Podcasts

Podcasts

This podcast from the Association of Jewish Refugees, using material from the AJR Refugee Voices archive, explores one specific strand of the Jewish refugee experience — the Kindertransport. This rescue effort began on the 1st December 1938 and lasted until the outbreak of war in September 1939. Nearly 10,000 children, mostly from Germany and Austria, were sent by their parents to safety in England. The podcast uses testimony extracts from the archive to examine the Kindertransport from first-hand sources, to try to better understand this historical event in its depth and complexity – both for its own sake and also in the hopes of informing our understanding of refugee policies today. 

 

Please subscribe on the platforms listed below, or listen on the player. You can find more information about each interviewee featured in the podcast after the player.

 

The Kindertransport podcast is produced by Alex Maws for the AJR.

Available Episodes

More Information & Featured Interviewees

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Click on each image to read interview summaries and see photos from interviewees mentioned in the episode.

In the coldest winter Britain had experienced in more than a century, refugees were housed in unheated huts, while they tried to make the best of their situation by learning English and going on cultural outings. Meanwhile a radio appeal for prospective foster parents created a weekly experience that the children referred to as the 'cattle market' in which visiting couples would walk through the dining hall looking for their ideal foster child.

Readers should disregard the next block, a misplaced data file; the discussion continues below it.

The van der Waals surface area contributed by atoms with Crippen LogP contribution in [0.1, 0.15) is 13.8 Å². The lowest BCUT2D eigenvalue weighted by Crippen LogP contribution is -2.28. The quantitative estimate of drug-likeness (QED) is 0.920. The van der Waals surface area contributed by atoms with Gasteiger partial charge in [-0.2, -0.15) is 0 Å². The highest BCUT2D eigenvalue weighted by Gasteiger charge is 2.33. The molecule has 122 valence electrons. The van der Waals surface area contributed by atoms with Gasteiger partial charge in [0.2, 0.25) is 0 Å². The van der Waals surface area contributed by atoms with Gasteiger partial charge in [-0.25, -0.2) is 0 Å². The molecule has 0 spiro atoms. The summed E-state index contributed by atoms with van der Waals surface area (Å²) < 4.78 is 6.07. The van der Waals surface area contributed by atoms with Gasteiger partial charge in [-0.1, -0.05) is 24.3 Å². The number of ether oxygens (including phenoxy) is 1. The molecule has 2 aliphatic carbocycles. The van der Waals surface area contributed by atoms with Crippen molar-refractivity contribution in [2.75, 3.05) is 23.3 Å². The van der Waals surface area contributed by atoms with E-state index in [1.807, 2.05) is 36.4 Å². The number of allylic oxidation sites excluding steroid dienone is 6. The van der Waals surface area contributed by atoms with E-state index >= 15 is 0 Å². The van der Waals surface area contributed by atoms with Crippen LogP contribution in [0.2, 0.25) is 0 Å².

Episode Five

Dovercourt

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Click on each image to read interview summaries and see photos from interviewees mentioned in the episode.

Thousands of British families respond to the call to help unaccompanied Jewish child refugees, and at long last Kindertransports start arriving. What were the reactions to the children upon arriving in a strange new country? Years later, what were the memories – positive and negative – that stuck with them about those first impressions?

Episode Four

First Impressions

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Click on each image to read interview summaries and see photos from interviewees mentioned in the episode.

The events of the November Pogrom prompt Westminster to loosen immigration restrictions, allowing unaccompanied child refugees to come to Britain. What did these children understand at the time about how they ended up on a Kindertransport? Eight refugees recall their experiences and historian Louise London explains the shift in British policy.

Episode Three

The Decision Makers

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Click on each image to read interview summaries and see photos from interviewees mentioned in the episode.

Fred Barschak can vividly remember the menu at his father's kosher restaurant. Otto Deutsch recalls his family's humble living conditions. And Ursula Gilbert remembers attending Berlin's grandest synagogue. These are some of the happy childhood memories that stand in stark contrast to subsequent tales of antisemitic taunts and a night of unprecedented violence.

Episode Two

What Was Left Behind

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Click on each image to read interview summaries and see photos from interviewees mentioned in the episode.

The Kindertransport was a loosely coordinated rescue effort in 1938-39 through which nearly 10,000 children under the age of 16 were sent by their parents to safety in England. What was that journey like? What memories did those refugees carry with them throughout their lives, of the day that they left their parents behind?

In 2003, the AJR began the process of recording the testimonies of some 250 Jewish refugees from Nazism living in Britain – a project we call Refugee Voices . In this podcast series, we have delved into that archive focusing on one specific strand of the refugee experience, the Kindertransport. We use testimony extracts to examine the Kindertransport from first-hand sources, to try to better understand this historical event in its depth and complexity – both for its own sake and also in the hopes of informing our understanding of refugee policies today. 

Episode One

The Journey

Extras

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@ Refugee Voices 2020